Mercedes E63 AMG S 4MATIC (2013) review

By Ben Pulman 06 February 2013

By Ben Pulman

06 February 2013

This is the facelifted Mercedes E63 AMG, and inevitably it’s got more power than ever before. But now, thanks to four-wheel drive, it’s also got the hardware to deal with 577bhp and 590lb ft…

Hang on! What’s all this nonsense about a four-wheel drive Mercedes E63 AMG?

Far from being a wild rumour, those tyre-frying folk at Mercedes’ AMG tuning division have gone all sensible and decided to fit the revised E63 with four-wheel drive. It won’t be a niche seller either: AMG reckons over 50% of E63 sales will be the 4MATIC variant. Plus, in left-hand drive markets (i.e. most of the world) the new range-topping E63 S model will only be available with the 4MATIC system, and in the USA all E63s will be sold in 4MATIC guise, regardless of whether you go for the non-S or S.

We’ve seen four-wheel drive AMGs before, in the likes of the ML63, but the company has been musing over four-wheel drive saloons, estates and coupes for the better part of a decade, and admits that the proliferation of Audi’s RS models with Quattro four-wheel drive has heavily influenced customer opinion. In the likes of the USA buyers have questioned why lesser E-class models have 4MATIC but the E63 doesn’t.

That’s changed now, with AMG’s adoption of Mercedes’ 4MATIC four-wheel drive system. There are AMG-specific changes, of course, with the torque split set at 33:67 front-to-rear, and a torque vectoring-type system that can brake individual wheels when the ESP’s halfway house ‘Sport Handling’ mode is selected. All the extra hardware adds 70kg to the kerbweight, and marginally worsens the mpg and CO2 figures.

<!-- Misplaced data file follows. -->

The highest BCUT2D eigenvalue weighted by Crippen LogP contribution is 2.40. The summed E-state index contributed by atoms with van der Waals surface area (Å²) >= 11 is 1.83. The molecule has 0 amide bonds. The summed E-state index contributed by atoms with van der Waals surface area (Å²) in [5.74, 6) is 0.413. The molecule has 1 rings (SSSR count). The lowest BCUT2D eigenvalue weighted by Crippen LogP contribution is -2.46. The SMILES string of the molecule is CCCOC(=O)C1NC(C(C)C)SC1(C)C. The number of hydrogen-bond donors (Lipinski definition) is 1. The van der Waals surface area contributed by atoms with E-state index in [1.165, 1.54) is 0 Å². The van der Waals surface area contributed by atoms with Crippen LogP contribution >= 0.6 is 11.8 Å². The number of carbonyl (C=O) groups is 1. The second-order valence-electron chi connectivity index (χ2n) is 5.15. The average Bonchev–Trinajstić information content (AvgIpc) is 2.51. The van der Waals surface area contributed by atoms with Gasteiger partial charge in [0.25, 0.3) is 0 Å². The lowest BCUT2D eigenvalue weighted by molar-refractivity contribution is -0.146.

And I can get a four-wheel drive E63 AMG in the UK?

Only if you really want it. The packaging limitations of the E-class platform mean the four-wheel drive system can only be engineered for left-hand drive models, so if you want a 4MATIC E63 AMG you’ll have to ask your dealer nicely to import one specially.

The upshot is that the UK is one of the few markets that’ll get the full-bore 577bhp S model in rear-wheel drive guise. It remains a very good car, but the 4MATIC model is great…


Yes. With four wheels distributing the torque instead of two the E63 S 4MATIC spends much more driving forward rather than flashing a warning light and cutting power. With the front wheels pulling you through it feels keener on turn-in than the rear-drive non-S model, and you can apply the throttle much sooner in the corners too. On tight, twisty and undulating Spanish mountain roads it’s not only reassuring, but also more fun as you can better exploit all 577bhp and 590lb ft.

On the smooth Spanish Tarmac the standard AMG Ride Control system can be switched to the stiffer Sport and Sport+ damping modes without any real deterioration the ride quality (it won’t be the case in the UK) and overall it feels a much more cohesive set-up than a rock-hard Audi RS. AMG’s nailed the four-wheel thing straight out of the bag.

We also drove a non-S E63, in rear-wheel drive guise, but unless you live on burnouts and booting the throttle out of junctions, it’s the 4MATIC model you want.

So presumably the E63 AMG 4MATIC has a lot of power to deal with?

It was 15 years ago that BMW shocked the world when it launched the 394bhp E39-spec M5 and trounced Merc’s 349bhp E55 AMG; jump forward to the present day and the revised E63 AMG has a mad 550bhp. It almost calls for an exclamation mark!

That’s 32bhp more than before, and as much as a pre-facelift E63 optioned with the £6495 AMG Performance Package. Torque is up too, from 516lb ft to 532lb ft, but that figure is short of what the Performance Package offered.